Authors: Anita Dombale, Ambarish Singh, Alankar Jagtap, Aniket Ambilwade, Amay Patel, Manthan Alandkar, Vrushab Ambadkar
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Smart Shoes for blind people are a technological solution that aims to improve the mobility and independence of visually impaired individuals. The smart shoes are equipped with a variety of sensors and technologies that work together to provide real-time feedback about the user\'s surroundings, obstacles, and navigation directions. The main components of the smart shoes include an inertial measurement unit (IMU), GPS receiver, microcontroller, Bluetooth module, and a haptic feedback mechanism. The IMU consists of sensors such as accelerometers and gyroscopes that measure the movement and orientation of the shoe. The GPS receiver provides location data that is used to calculate the user\'s position and orientation. The microcontroller processes the sensor data and runs a navigation algorithm that calculates the safest and most efficient route for the user to take. The algorithm takes into account factors such as the user\'s destination, the terrain, obstacles, and other environmental factors. The Bluetooth module enables the user to connect to a smartphone or other device to receive audio or visual instructions and feedback. The haptic feedback mechanism, such as vibrating motors, provides tactile feedback to the user about the direction and proximity of obstacles. Smart shoes for blind people offer a unique and innovative solution to improve the mobility and independence of visually impaired individuals. They provide real-time feedback and navigation directions to help users navigate their environment safely and efficiently.
Smart shoes designed for blind people have emerged as a remarkable technological solution aimed at improving the mobility and safety of individuals with visual impairments. These innovative shoes integrate a range of features, including ultrasonic sensors, piezoelectric chargeable batteries, and a GPS location tracking system. However, the distinctive aspect of these shoes lies in their ability to provide real-time location information to family members or caregivers, ensuring their peace of mind and allowing them to monitor the whereabouts of their visually impaired loved ones.
One of the significant features of these smart shoes is the incorporation of a GPS location tracking system. The GPS module embedded within the shoes accurately determines the wearer's location. However, instead of relaying this information directly to the visually impaired individual, it is transmitted to a designated family member or caregiver. This enables them to access real-time updates on the wearer's location, providing an added layer of security and reassurance.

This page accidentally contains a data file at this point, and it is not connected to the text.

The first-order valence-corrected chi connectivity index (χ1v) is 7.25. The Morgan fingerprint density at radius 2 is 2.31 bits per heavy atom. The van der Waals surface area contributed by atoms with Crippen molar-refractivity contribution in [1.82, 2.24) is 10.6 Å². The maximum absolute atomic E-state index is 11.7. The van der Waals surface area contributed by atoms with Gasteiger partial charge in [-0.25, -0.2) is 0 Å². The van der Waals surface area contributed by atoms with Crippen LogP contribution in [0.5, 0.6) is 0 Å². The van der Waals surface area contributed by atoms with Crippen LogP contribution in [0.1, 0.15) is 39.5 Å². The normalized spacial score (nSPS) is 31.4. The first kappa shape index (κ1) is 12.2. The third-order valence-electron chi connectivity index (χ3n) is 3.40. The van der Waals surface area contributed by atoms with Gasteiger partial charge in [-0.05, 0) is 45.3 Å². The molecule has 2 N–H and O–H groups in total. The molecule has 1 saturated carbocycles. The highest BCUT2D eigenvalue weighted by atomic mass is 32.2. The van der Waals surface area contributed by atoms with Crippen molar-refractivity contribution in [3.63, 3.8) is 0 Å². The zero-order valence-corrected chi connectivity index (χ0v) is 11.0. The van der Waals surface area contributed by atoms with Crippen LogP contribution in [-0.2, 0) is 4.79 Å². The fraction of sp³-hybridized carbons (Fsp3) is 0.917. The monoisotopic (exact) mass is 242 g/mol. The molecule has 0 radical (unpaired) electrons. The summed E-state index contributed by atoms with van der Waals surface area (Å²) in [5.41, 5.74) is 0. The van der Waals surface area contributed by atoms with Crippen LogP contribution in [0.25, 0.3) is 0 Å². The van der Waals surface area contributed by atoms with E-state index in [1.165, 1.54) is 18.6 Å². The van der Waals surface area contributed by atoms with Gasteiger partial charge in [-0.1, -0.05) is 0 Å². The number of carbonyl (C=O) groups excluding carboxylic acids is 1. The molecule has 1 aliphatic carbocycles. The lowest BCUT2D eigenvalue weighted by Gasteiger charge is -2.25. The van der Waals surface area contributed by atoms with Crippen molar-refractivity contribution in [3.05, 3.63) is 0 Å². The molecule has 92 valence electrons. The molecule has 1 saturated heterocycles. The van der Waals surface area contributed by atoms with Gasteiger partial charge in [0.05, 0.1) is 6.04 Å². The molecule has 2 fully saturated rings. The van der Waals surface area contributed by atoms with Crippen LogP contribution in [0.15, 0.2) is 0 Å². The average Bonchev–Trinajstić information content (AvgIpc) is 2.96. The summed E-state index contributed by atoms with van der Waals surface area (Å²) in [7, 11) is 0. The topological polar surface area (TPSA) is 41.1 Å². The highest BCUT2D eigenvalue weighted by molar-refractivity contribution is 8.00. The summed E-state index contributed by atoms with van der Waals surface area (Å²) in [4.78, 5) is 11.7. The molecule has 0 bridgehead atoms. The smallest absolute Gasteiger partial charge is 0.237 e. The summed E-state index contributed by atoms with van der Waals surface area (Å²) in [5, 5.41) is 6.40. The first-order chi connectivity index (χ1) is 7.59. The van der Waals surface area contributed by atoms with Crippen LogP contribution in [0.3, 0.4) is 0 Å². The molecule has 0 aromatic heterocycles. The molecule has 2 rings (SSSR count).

By utilizing a GPS module along with a Wi-Fi module, these smart shoes establish a communication link between the shoes and a connected device, such as a smartphone or tablet. This allows the family member or caregiver to access the location data remotely through a dedicated application. They can track the movements of the visually impaired individual, receive notifications when they enter or leave predefined areas, and even establish geofences to ensure their safety.
The development of smart shoes for the visually impaired using Arduino can be divided into several steps:
The methodology of a GPS (Global Positioning System) module involves receiving signals from multiple satellites to determine the device's precise location on Earth. Here is a general overview of the methodology:
a. Satellite Signal Reception: The GPS module receives signals from multiple satellites orbiting the Earth. These satellites continuously transmit signals containing information about their location and precise timing.
b. Signal Triangulation: The GPS module uses the received signals from at least four satellites to perform a process called trilateration. Trilateration involves measuring the time it takes for signals to travel from the satellites to the module. By knowing the speed of light, the module can determine the distance between the module and each satellite.
c. Position Calculation: Once the GPS module has determined the distances to at least four satellites, it can calculate its precise position. It uses mathematical algorithms to process the satellite data, taking into account the satellites' positions and the time it took for the signals to reach the module.
d. Time Synchronization: GPS modules also synchronize the device's internal clock with the highly accurate atomic clocks onboard the satellites. This synchronization allows the module to accurately measure the signal travel times and perform precise calculations.
e. Data Output: After determining the device's position, the GPS module provides the latitude, longitude, and sometimes altitude information. This data can be used by applications and navigation systems to provide location-based services or for tracking purposes.
f. Continuous Tracking: GPS modules continuously receive signals from multiple satellites and update the position calculations in real-time. By constantly receiving new signals, the module can track the device's movement and provide up-to-date location information.
It's important to note that GPS modules require an unobstructed view of the sky to receive signals from satellites effectively. Buildings, dense foliage, or other obstacles may interfere with signal reception and degrade the accuracy of the GPS positioning.
The term "piezoelectric material" refers to a class of materials that can generate an electrical charge in response to mechanical stress or deformation, and vice versa. The methodology for working with piezoelectric materials typically involves the following steps: